How to track, manage, and save money using a notebook
Why do you need a money notebook?
I believe the best way to get started is to backtrack where you spend your money.
A money journal doesn’t require expensive tools. A small notebook can serve as your money planner.
Many people recommend deciding on a personal budget and sticking to it. I have no objections to the idea and I have seen many people succeed at that approach.
However, I’ve been unsuccessful at money management and budgeting until I began to list my expenses and I found out “how much do I actually spend?”
What tools do you need to compliment your money notebook?
Start keeping receipts and writing your expenses in a notebook (invest ₱30).
Encode your expenses every weekend into Google Spreadsheet (Free).
You can start with these inexpensive tools as your personal budget planner.
Using simple tools to manage money means you can start today.
There’s no obstacle and you don’t get confused searching for “the best money management app” because the answer to that questions is different depending on the person asking the question.
This is as close as you can get to a free budget planner.
What should you write in your money notebook?
Just write the expenses and the date on your money notebook.
You’re free to add categories.
Encode your expenses in Google Spreadsheets.
How often should you review your money notebook?
I recommend spending a few minutes reviewing your expenses weekly.
I also recommend spending more time to review your expenses monthly.
You can spend a few hours analyzing your expenses once you have enough data.
You don’t need fancy cash management software.
What questions should I ask to make intelligent financial decisions?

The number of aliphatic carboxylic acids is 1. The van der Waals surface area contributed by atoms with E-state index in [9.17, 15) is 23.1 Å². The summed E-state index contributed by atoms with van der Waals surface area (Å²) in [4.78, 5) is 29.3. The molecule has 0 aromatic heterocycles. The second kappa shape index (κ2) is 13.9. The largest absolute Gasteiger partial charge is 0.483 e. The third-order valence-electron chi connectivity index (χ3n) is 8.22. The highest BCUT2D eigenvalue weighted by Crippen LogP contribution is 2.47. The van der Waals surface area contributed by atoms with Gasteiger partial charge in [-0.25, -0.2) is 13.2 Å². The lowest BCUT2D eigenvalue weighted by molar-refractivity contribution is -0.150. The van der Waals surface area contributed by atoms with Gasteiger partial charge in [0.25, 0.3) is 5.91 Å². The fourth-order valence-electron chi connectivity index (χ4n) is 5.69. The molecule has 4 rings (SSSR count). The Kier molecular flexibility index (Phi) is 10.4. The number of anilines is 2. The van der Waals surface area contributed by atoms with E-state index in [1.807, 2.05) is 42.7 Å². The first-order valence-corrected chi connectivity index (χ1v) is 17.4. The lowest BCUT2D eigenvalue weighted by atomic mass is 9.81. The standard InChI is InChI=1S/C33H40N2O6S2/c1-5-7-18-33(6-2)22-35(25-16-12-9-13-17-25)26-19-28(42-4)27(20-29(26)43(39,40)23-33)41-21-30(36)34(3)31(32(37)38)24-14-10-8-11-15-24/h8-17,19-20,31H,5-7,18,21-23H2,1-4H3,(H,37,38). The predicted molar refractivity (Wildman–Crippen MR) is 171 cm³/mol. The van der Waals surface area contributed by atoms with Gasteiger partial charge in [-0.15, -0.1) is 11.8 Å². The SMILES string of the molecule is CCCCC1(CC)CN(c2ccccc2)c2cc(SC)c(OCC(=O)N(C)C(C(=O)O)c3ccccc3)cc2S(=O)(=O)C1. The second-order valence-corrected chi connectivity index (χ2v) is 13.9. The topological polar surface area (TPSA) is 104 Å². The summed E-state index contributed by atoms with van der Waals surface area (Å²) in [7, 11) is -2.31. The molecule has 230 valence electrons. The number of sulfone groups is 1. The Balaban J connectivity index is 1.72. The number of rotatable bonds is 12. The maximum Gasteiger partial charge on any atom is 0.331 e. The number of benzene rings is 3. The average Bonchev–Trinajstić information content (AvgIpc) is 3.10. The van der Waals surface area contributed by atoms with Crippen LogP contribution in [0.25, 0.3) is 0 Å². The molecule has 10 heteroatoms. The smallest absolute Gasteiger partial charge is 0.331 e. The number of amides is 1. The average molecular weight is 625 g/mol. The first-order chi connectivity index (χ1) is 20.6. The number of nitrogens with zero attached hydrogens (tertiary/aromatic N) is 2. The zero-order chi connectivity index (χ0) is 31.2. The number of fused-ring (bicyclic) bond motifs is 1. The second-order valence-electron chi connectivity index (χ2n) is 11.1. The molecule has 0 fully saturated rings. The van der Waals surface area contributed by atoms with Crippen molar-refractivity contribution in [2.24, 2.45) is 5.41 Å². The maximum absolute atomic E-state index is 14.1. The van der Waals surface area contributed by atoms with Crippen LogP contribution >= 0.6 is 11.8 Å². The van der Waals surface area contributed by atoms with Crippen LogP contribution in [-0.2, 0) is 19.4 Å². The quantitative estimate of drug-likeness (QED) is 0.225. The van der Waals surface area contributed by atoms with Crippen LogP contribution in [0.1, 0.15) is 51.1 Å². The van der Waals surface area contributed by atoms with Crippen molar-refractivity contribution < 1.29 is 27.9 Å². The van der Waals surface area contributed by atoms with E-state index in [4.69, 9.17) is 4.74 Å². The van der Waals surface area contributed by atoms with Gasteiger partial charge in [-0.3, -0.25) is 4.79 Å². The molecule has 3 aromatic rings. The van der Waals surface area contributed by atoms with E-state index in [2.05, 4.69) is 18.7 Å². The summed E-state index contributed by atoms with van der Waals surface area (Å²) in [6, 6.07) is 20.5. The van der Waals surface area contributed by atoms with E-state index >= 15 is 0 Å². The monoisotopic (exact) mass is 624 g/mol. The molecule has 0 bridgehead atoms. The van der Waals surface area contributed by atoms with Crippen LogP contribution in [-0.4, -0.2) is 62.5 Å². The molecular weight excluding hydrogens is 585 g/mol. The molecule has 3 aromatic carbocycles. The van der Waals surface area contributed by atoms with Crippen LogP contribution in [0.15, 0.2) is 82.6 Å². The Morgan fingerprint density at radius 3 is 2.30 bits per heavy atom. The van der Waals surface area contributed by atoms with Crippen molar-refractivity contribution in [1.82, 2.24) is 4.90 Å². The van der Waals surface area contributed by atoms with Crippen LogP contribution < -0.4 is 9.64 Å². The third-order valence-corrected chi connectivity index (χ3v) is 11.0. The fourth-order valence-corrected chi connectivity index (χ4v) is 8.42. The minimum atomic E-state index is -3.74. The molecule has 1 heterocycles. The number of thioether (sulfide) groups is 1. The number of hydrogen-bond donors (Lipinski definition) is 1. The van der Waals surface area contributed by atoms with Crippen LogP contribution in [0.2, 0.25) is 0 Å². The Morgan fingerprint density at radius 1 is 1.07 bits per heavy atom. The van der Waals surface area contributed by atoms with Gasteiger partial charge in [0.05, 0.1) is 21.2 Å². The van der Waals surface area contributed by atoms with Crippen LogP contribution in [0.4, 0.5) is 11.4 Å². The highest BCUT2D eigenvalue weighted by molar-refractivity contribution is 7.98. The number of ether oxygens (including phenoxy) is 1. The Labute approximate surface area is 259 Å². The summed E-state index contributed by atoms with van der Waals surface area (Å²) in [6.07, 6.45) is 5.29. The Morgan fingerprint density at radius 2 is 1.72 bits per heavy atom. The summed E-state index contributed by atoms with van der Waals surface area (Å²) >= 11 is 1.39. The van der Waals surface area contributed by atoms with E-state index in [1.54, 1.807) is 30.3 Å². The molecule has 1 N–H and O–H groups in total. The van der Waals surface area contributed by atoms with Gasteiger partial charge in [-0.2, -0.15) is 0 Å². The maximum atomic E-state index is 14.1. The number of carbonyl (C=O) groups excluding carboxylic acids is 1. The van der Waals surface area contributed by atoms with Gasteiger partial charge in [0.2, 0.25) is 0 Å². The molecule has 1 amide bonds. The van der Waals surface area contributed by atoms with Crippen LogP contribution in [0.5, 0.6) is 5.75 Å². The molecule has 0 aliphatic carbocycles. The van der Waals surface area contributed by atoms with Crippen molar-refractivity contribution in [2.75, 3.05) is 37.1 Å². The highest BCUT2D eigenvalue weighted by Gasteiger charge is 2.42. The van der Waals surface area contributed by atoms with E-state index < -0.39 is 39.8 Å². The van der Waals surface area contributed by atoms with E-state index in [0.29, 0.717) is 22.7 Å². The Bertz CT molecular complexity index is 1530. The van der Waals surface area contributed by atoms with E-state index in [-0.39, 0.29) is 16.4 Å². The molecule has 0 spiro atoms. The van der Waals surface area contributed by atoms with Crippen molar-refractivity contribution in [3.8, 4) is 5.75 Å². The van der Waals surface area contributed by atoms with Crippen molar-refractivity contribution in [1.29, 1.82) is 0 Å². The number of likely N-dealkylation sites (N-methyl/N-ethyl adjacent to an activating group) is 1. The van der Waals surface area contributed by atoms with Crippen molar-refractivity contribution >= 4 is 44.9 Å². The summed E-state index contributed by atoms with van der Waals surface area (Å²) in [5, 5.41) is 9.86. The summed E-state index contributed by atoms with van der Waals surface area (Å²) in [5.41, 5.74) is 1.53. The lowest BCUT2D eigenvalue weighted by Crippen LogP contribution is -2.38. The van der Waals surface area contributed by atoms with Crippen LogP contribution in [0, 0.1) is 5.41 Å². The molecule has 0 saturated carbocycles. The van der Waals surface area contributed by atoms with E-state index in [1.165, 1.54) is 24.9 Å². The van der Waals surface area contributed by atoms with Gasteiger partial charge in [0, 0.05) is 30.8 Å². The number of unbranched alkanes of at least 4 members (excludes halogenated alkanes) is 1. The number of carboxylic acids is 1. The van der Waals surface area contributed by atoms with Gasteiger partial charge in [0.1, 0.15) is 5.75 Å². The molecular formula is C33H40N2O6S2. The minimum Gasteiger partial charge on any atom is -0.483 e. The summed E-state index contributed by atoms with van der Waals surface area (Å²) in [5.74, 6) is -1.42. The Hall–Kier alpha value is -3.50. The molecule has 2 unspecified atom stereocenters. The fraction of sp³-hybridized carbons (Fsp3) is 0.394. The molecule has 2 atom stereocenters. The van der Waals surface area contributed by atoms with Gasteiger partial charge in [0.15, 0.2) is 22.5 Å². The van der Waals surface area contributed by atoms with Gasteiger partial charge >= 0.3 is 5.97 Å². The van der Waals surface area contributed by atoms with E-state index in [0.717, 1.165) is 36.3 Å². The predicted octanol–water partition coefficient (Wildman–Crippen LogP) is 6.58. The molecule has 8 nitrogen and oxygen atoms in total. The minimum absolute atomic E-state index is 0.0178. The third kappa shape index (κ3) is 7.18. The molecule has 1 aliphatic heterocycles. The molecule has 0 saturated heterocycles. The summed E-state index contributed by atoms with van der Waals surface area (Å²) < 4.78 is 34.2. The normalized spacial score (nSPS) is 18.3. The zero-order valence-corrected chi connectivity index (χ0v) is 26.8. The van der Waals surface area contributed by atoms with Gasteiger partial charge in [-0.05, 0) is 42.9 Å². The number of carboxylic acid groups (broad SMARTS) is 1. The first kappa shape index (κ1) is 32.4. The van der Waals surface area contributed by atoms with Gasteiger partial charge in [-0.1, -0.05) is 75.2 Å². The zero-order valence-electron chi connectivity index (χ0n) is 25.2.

Your notebook will eventually reveal the following information:
- Where do you spend your money?
- How much do you spend every day?
- How much do you spend every week?
- How much do you spend every month?
- How much do you spend every year?
One you figure out exactly where the money goes, you can find opportunities on what to fix.
Questions about buying triggers
- What are your buying triggers?
- Which buying triggers are acceptable?
- Which buying triggers are not acceptable to you?
- Are you emotional when spending money?
- What emotions trigger your biggest purchases?
- What emotions trigger the most frequent spendings?
Question about purchases
- What are your most frequent purcases?
- What are your biggest purchases?
- What are your unintentional purchases?
- What purchase do you regret the most?
- What recent purchases do you regret?
Frugality gone wrong
- Are you spending too much in an area that’s not giving you value in return?
- Is your effort to save money backfiring? For example, are you buying sale or inexpensive items that break easily and results in more expenses?
Here’s a story about how I spent more moeny the more I tried to save money.
Income generation issues
- Is your income not enough?
- How much are you earning?
- Are there side projects that you can do?
- What is the average income for your job?
- Are you earning in the upper bracket of your job title?
- Would your income benefit from transfering to a higher-paying job?
- What skills would you need to transfer?
- Is someone else spending your income?
- Who else is spending your money?
- What is your money being spent on?
- Are those expenses needs or wants?
- Can the expenses be negotiated?
- Am I spending money to please others instead of myself?
I wrote about how honesty made me better at managing money.
- How much money do you spend on self-care?
- Do you feel that you are eating a helthy and generous amount of food or do you feel depriced?